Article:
Friday, February 09, 2007

My Latest Unputdownables

Today's Question: When you're writing, which would you choose: the precise word with the wrong rhythm, or the close enough word with the perfect rhythm? (No cheating and saying you'd find the right word with the right rhythm! We're pretending the above are the only two options possible.)

Okay, at Kate Sterling's request, here are some unputdownables, for those who're looking for one! These are making it through my scatter-brained futz lately, so they have to be pretty good. They're also eclectic, so one ought to work! If you want the official blurb, just click on the images. In no particular order:

1.) Joseph Finder, Paranoia: Read for the pacing and structure -- wow! (And the fact that you can't put it down!)

2.) Robert Gregory Browne, Kiss Her Goodbye (I couldn't put the excerpt down. The actual book hasn't been delivered, yet.) He's got awesome, impeccable rhythm, both in his sentences all the way up to his scenes. Read the excerpt at his site, and you'll agree!

3.) Diana Peterfreund, Secret Society Girl: I have nothing in common with a girl going to college. Nothing. And I couldn't put this book down. It may be chick lit, but it is SMART chick lit. This is the kind of chick lit that is going to bring the genre back into its own. Think Dan Brown meets Bridget Jones, but with better writing. AND think scatter-brained Spyscribbler read it in one day.

4.) Neil Gaiman, Anansi Boys: (See the I, II, III posts I've made about this book so far, for why to read it. Read and drool at the story-telling craft.)

5.) Dean Koontz, The Husband: "We have your wife. You can get her back for 2 million--cash. The kidnapper doesn't care that Mitch runs a small two-man landscaping operation and has no way of raising such a vast sum. He's confident that Mitch will find a way. If he loves his wife enough. "He does love her enough. He loves her more than life itself. He's got sixty hours to prove it." Total education in Big Concept. And a fast-paced, emotional book to boot.

6.) Greg Rucka, Private Wars: (I'm eating my words here. I still can't get into A Gentlemen's Game, but Private Wars is a totally, totally different story. Great kick-ass heroine, and a spy to boot!)

7.) Stephen King, Rose Madder: Pick this up, read the first page, and you'll be totally sucked in. I dare you to start it and not finish it!

I'm leaving some good ones out, but I'm sleepy and my brain can't remember them. Besides, I want to go finish The Cleaner by Brett Battles.

What was the last unputdownable you read?

11 bonus scribbles:

Bernita 2/10/2007 07:02:00 AM  

Humph.
It may be cheating to demand there are only two options!
If those are the only two choices, re-write the sucker.

B.E. Sanderson 2/10/2007 08:51:00 AM  

I think I'd go with right word, wrong rhythm. Of course, I also had the overwhelming need to use the word subterfuge in a hook because it was perfect, but I got talked out of it because most people don't use it.

The last book I couldn't put down was "The Eye of the Needle" by Ken Follett. Before that was "The Adventures of the Stainless Steel Rat" by Harry Harrison.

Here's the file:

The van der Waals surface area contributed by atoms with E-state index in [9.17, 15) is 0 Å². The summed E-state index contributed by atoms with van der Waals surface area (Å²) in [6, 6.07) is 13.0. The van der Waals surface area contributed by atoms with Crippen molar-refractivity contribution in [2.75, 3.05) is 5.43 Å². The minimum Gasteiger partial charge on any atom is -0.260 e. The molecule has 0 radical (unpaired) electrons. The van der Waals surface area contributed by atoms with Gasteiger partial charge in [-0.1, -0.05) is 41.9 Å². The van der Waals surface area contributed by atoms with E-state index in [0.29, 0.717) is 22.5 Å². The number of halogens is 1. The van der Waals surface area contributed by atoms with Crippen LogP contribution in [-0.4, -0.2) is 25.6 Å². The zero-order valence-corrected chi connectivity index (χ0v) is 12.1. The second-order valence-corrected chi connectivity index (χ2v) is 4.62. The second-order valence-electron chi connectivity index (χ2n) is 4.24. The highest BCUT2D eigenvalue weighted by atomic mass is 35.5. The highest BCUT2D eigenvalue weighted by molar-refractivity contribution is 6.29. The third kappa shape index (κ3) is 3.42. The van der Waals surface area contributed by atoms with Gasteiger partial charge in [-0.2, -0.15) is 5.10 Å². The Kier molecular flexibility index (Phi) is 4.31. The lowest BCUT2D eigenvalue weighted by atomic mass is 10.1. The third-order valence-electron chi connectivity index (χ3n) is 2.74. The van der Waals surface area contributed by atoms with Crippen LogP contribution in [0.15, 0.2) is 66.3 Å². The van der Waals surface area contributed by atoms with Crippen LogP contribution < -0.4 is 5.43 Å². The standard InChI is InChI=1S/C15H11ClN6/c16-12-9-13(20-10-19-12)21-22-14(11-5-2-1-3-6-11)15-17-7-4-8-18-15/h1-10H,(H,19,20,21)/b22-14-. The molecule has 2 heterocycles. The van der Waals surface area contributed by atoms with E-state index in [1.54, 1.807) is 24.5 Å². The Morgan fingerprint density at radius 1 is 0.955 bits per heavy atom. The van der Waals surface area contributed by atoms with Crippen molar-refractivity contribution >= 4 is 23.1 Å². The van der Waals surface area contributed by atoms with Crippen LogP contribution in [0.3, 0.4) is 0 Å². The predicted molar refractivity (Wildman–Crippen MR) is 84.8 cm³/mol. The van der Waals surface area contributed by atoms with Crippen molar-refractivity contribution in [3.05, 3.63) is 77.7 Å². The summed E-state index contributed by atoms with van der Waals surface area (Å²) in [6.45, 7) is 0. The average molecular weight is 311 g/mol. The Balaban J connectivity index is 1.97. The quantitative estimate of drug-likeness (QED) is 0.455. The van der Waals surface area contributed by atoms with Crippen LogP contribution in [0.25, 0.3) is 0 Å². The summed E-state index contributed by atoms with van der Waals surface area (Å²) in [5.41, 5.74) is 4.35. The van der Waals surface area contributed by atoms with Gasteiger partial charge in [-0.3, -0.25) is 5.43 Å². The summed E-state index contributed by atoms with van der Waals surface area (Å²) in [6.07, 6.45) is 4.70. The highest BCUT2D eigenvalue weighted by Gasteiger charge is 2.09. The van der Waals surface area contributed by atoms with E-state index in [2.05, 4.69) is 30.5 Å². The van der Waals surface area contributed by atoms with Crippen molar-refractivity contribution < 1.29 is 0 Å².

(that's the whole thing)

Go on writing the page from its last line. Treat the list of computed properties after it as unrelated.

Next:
Jeremy James 2/10/2007 10:08:00 AM  

The right answer, of course, is that "it depends."

It depends on the POV I'm writing from. For example, if I'm inside the head of a bookish academic, then the right word is more important than rhythm (unless it's a poetry professor).

But if I'm in the head of a smooth-talking criminal, or a desperate housewife ogling her pool boy, then rhythm will win out.

Stewart Sternberg 2/10/2007 11:57:00 AM  

Good list. I will usually go for the word with the close meaning that fits the rhythm. When I write, I hear a pacing in my head. I think readers do too. I think putting a word in context will help cement a meaning, turning it from an almost right word to a right word.

Edie 2/10/2007 03:31:00 PM  

I'll go with Stewart, hoping the 'right' word will come to me later. It usually does, or else when I'm revising, it will pop into my head. If not, I do what Bernita says and write it a different way.

Last week I read Jayne Ann Krentz's WHITE LIES in one long gulp. :)

Kate S 2/10/2007 10:59:00 PM  

Yep - I'm with Stewart and Edie. I love the rhythm, though Jeremy has a point about POV.

Last best reads: "In the Company of Ogres" by A. Lee Martinez and "Harry Potter and the Half-Blood Prince." :)

I've read some good stories lately, but it's been a while since I've found a book I couldn't put down. I've ordered some recently, though, that I'm hoping will change that. Thanks so much for the recommendations - I'll be sure to check some of those out.

StarvingWriteNow 2/11/2007 01:47:00 PM  

I think fiction demands rhythm, and nonfiction demands propriety.

I'm trying to think of an "unputdownable" for you (is that a word yet?)... I'll have to get back to you on that. I'm hungry, and I can't think about anything but a grilled tuna melt right now. Sorry.

The Dark Scribe 2/11/2007 05:55:00 PM  

I tend to bash my head against the wall looking for the right words, so I'd choose the right word over rhythm. Touch decision, though...

Two books I couldn't put down: Wild Fire, by Nelson DeMille, and The Blade Itself, by Marcus Sakey. Great, thrilling reads, and while the former is a bit more apocolyptic, they both chew away at your brain at night.

Karen Olson 2/11/2007 07:07:00 PM  

THE CLEANUP by Sean Doolittle, HALLOWED GROUND by Lori Armstrong, GIRLS OF TENDER AGE by Mary-Ann Tirone Smith, WINTER'S BONE by Daniel Woodrell.

spyscribbler 2/11/2007 08:19:00 PM  

Oh! Thank you! Some good books above to add to my list.

It's a difficult question with no correct answer. I'd go for rhythm, but then better writers than I would go for that perfect word.

And Jeremy and Steward made awesome points. I'll keep those in mind!